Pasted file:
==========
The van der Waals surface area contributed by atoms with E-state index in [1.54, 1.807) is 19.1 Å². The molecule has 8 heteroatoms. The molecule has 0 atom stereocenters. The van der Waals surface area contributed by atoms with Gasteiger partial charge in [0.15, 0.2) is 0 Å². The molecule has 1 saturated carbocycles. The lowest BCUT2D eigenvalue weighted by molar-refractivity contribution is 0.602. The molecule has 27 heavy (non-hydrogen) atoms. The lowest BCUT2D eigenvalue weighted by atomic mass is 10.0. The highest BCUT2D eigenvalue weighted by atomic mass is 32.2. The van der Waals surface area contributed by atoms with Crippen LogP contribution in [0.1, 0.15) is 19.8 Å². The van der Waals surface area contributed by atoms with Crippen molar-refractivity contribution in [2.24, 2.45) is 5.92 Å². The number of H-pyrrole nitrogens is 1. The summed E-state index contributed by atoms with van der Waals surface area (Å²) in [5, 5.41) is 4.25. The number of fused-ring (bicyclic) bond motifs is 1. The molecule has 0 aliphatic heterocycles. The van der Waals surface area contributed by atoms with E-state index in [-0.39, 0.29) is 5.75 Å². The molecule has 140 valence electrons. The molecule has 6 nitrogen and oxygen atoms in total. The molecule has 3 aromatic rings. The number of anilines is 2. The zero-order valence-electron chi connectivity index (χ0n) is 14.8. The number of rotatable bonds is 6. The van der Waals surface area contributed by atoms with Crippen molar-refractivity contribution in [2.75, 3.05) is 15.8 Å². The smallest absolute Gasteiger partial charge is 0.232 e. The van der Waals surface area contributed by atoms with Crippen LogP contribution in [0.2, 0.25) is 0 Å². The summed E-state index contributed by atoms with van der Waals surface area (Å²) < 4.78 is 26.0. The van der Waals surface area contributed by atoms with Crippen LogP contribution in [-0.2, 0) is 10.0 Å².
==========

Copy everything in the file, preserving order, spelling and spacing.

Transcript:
The van der Waals surface area contributed by atoms with E-state index in [1.54, 1.807) is 19.1 Å². The molecule has 8 heteroatoms. The molecule has 0 atom stereocenters. The van der Waals surface area contributed by atoms with Gasteiger partial charge in [0.15, 0.2) is 0 Å². The molecule has 1 saturated carbocycles. The lowest BCUT2D eigenvalue weighted by molar-refractivity contribution is 0.602. The molecule has 27 heavy (non-hydrogen) atoms. The lowest BCUT2D eigenvalue weighted by atomic mass is 10.0. The highest BCUT2D eigenvalue weighted by atomic mass is 32.2. The van der Waals surface area contributed by atoms with Crippen LogP contribution in [0.1, 0.15) is 19.8 Å². The van der Waals surface area contributed by atoms with Crippen molar-refractivity contribution in [2.24, 2.45) is 5.92 Å². The number of H-pyrrole nitrogens is 1. The summed E-state index contributed by atoms with van der Waals surface area (Å²) in [5, 5.41) is 4.25. The number of fused-ring (bicyclic) bond motifs is 1. The molecule has 0 aliphatic heterocycles. The van der Waals surface area contributed by atoms with E-state index in [-0.39, 0.29) is 5.75 Å². The molecule has 140 valence electrons. The molecule has 6 nitrogen and oxygen atoms in total. The molecule has 3 aromatic rings. The number of anilines is 2. The zero-order valence-electron chi connectivity index (χ0n) is 14.8. The number of rotatable bonds is 6. The van der Waals surface area contributed by atoms with Crippen molar-refractivity contribution in [2.75, 3.05) is 15.8 Å². The smallest absolute Gasteiger partial charge is 0.232 e. The van der Waals surface area contributed by atoms with Crippen LogP contribution in [0.2, 0.25) is 0 Å². The summed E-state index contributed by atoms with van der Waals surface area (Å²) < 4.78 is 26.0. The van der Waals surface area contributed by atoms with Crippen LogP contribution in [-0.2, 0) is 10.0 Å².